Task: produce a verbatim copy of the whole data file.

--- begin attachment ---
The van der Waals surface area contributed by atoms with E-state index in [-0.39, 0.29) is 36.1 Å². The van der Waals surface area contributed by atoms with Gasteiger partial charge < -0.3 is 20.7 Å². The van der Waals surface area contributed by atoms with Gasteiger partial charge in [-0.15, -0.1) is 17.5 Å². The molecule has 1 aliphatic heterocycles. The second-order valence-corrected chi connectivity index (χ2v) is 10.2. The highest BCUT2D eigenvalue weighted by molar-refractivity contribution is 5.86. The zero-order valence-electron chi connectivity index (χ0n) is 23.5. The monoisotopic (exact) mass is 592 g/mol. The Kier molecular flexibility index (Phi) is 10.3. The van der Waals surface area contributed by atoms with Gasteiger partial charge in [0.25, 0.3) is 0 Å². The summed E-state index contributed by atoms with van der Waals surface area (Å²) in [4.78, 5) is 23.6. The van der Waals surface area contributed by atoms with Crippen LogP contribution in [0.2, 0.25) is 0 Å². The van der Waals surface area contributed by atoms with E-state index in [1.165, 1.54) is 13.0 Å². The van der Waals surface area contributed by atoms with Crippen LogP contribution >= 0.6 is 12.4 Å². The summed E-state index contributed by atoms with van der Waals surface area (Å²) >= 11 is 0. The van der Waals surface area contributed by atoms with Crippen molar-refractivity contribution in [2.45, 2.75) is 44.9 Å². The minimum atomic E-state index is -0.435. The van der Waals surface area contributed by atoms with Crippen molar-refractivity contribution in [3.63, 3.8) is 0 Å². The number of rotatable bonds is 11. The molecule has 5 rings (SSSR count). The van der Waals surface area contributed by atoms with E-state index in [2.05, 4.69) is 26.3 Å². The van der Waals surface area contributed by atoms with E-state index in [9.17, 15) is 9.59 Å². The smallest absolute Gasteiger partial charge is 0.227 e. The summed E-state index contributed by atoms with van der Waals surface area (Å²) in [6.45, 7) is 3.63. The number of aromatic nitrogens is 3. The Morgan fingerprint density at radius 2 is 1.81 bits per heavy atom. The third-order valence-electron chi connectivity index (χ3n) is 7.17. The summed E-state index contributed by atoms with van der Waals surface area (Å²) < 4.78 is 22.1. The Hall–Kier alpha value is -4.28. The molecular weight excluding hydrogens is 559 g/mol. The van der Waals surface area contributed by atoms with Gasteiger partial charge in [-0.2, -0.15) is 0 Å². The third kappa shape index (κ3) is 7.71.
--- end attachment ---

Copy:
The van der Waals surface area contributed by atoms with E-state index in [-0.39, 0.29) is 36.1 Å². The van der Waals surface area contributed by atoms with Gasteiger partial charge < -0.3 is 20.7 Å². The van der Waals surface area contributed by atoms with Gasteiger partial charge in [-0.15, -0.1) is 17.5 Å². The molecule has 1 aliphatic heterocycles. The second-order valence-corrected chi connectivity index (χ2v) is 10.2. The highest BCUT2D eigenvalue weighted by molar-refractivity contribution is 5.86. The zero-order valence-electron chi connectivity index (χ0n) is 23.5. The monoisotopic (exact) mass is 592 g/mol. The Kier molecular flexibility index (Phi) is 10.3. The van der Waals surface area contributed by atoms with Gasteiger partial charge in [0.25, 0.3) is 0 Å². The summed E-state index contributed by atoms with van der Waals surface area (Å²) in [4.78, 5) is 23.6. The van der Waals surface area contributed by atoms with Crippen LogP contribution in [0.2, 0.25) is 0 Å². The van der Waals surface area contributed by atoms with E-state index in [1.165, 1.54) is 13.0 Å². The van der Waals surface area contributed by atoms with Crippen LogP contribution >= 0.6 is 12.4 Å². The summed E-state index contributed by atoms with van der Waals surface area (Å²) >= 11 is 0. The van der Waals surface area contributed by atoms with Crippen molar-refractivity contribution in [2.45, 2.75) is 44.9 Å². The minimum atomic E-state index is -0.435. The van der Waals surface area contributed by atoms with Crippen molar-refractivity contribution in [3.63, 3.8) is 0 Å². The number of rotatable bonds is 11. The molecule has 5 rings (SSSR count). The van der Waals surface area contributed by atoms with E-state index in [2.05, 4.69) is 26.3 Å². The van der Waals surface area contributed by atoms with E-state index in [9.17, 15) is 9.59 Å². The smallest absolute Gasteiger partial charge is 0.227 e. The summed E-state index contributed by atoms with van der Waals surface area (Å²) in [6.45, 7) is 3.63. The number of aromatic nitrogens is 3. The Morgan fingerprint density at radius 2 is 1.81 bits per heavy atom. The third-order valence-electron chi connectivity index (χ3n) is 7.17. The summed E-state index contributed by atoms with van der Waals surface area (Å²) < 4.78 is 22.1. The Hall–Kier alpha value is -4.28. The molecular weight excluding hydrogens is 559 g/mol. The van der Waals surface area contributed by atoms with Gasteiger partial charge in [-0.2, -0.15) is 0 Å². The third kappa shape index (κ3) is 7.71.